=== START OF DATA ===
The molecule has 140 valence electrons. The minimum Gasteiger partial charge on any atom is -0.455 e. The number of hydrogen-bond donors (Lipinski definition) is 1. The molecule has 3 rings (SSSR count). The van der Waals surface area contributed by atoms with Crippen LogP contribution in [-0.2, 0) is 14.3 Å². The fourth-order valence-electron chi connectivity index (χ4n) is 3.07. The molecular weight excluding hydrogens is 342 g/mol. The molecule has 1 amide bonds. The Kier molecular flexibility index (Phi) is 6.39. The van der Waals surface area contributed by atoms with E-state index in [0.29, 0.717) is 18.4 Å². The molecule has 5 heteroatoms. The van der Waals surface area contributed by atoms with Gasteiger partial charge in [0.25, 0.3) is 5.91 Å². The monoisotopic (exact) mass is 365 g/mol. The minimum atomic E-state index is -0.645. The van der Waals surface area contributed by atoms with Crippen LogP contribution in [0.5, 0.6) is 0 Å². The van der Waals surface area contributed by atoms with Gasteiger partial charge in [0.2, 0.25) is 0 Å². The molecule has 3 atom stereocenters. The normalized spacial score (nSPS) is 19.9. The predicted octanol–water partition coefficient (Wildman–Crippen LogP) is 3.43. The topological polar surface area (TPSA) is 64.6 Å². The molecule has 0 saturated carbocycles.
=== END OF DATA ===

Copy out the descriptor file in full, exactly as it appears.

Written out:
The molecule has 140 valence electrons. The minimum Gasteiger partial charge on any atom is -0.455 e. The number of hydrogen-bond donors (Lipinski definition) is 1. The molecule has 3 rings (SSSR count). The van der Waals surface area contributed by atoms with Crippen LogP contribution in [-0.2, 0) is 14.3 Å². The fourth-order valence-electron chi connectivity index (χ4n) is 3.07. The molecular weight excluding hydrogens is 342 g/mol. The molecule has 1 amide bonds. The Kier molecular flexibility index (Phi) is 6.39. The van der Waals surface area contributed by atoms with E-state index in [0.29, 0.717) is 18.4 Å². The molecule has 5 heteroatoms. The van der Waals surface area contributed by atoms with Gasteiger partial charge in [0.25, 0.3) is 5.91 Å². The monoisotopic (exact) mass is 365 g/mol. The minimum atomic E-state index is -0.645. The van der Waals surface area contributed by atoms with Crippen LogP contribution in [0.5, 0.6) is 0 Å². The van der Waals surface area contributed by atoms with Gasteiger partial charge in [0.2, 0.25) is 0 Å². The molecule has 3 atom stereocenters. The normalized spacial score (nSPS) is 19.9. The predicted octanol–water partition coefficient (Wildman–Crippen LogP) is 3.43. The topological polar surface area (TPSA) is 64.6 Å². The molecule has 0 saturated carbocycles.